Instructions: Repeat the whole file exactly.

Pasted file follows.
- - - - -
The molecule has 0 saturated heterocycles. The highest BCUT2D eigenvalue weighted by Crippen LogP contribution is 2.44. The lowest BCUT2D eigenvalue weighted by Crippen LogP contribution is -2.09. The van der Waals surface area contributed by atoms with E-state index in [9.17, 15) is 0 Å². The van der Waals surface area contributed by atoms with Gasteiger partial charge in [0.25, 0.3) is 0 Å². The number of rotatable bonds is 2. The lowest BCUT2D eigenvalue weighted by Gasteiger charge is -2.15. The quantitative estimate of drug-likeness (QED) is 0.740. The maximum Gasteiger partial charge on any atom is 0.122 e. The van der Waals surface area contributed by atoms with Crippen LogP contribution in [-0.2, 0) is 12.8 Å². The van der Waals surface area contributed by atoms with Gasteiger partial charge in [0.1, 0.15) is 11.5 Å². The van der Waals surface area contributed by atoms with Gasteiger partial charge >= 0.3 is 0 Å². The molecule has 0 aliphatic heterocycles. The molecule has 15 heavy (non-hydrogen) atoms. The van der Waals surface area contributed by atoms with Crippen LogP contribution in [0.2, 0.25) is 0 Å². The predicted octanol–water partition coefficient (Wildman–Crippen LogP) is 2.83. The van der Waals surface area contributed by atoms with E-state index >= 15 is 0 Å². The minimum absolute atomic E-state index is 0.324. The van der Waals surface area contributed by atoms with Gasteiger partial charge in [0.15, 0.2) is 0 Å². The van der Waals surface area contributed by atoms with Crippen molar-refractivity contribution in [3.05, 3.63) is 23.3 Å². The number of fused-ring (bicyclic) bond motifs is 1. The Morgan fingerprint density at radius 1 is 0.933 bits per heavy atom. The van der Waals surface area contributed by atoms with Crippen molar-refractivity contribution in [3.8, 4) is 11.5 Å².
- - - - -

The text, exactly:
The molecule has 0 saturated heterocycles. The highest BCUT2D eigenvalue weighted by Crippen LogP contribution is 2.44. The lowest BCUT2D eigenvalue weighted by Crippen LogP contribution is -2.09. The van der Waals surface area contributed by atoms with E-state index in [9.17, 15) is 0 Å². The van der Waals surface area contributed by atoms with Gasteiger partial charge in [0.25, 0.3) is 0 Å². The number of rotatable bonds is 2. The lowest BCUT2D eigenvalue weighted by Gasteiger charge is -2.15. The quantitative estimate of drug-likeness (QED) is 0.740. The maximum Gasteiger partial charge on any atom is 0.122 e. The van der Waals surface area contributed by atoms with Crippen LogP contribution in [-0.2, 0) is 12.8 Å². The van der Waals surface area contributed by atoms with Gasteiger partial charge in [0.1, 0.15) is 11.5 Å². The van der Waals surface area contributed by atoms with Gasteiger partial charge >= 0.3 is 0 Å². The molecule has 0 aliphatic heterocycles. The molecule has 15 heavy (non-hydrogen) atoms. The van der Waals surface area contributed by atoms with Crippen LogP contribution in [0.2, 0.25) is 0 Å². The predicted octanol–water partition coefficient (Wildman–Crippen LogP) is 2.83. The van der Waals surface area contributed by atoms with E-state index >= 15 is 0 Å². The minimum absolute atomic E-state index is 0.324. The van der Waals surface area contributed by atoms with Gasteiger partial charge in [0.15, 0.2) is 0 Å². The van der Waals surface area contributed by atoms with Crippen molar-refractivity contribution in [3.05, 3.63) is 23.3 Å². The number of fused-ring (bicyclic) bond motifs is 1. The Morgan fingerprint density at radius 1 is 0.933 bits per heavy atom. The van der Waals surface area contributed by atoms with Crippen molar-refractivity contribution in [3.8, 4) is 11.5 Å².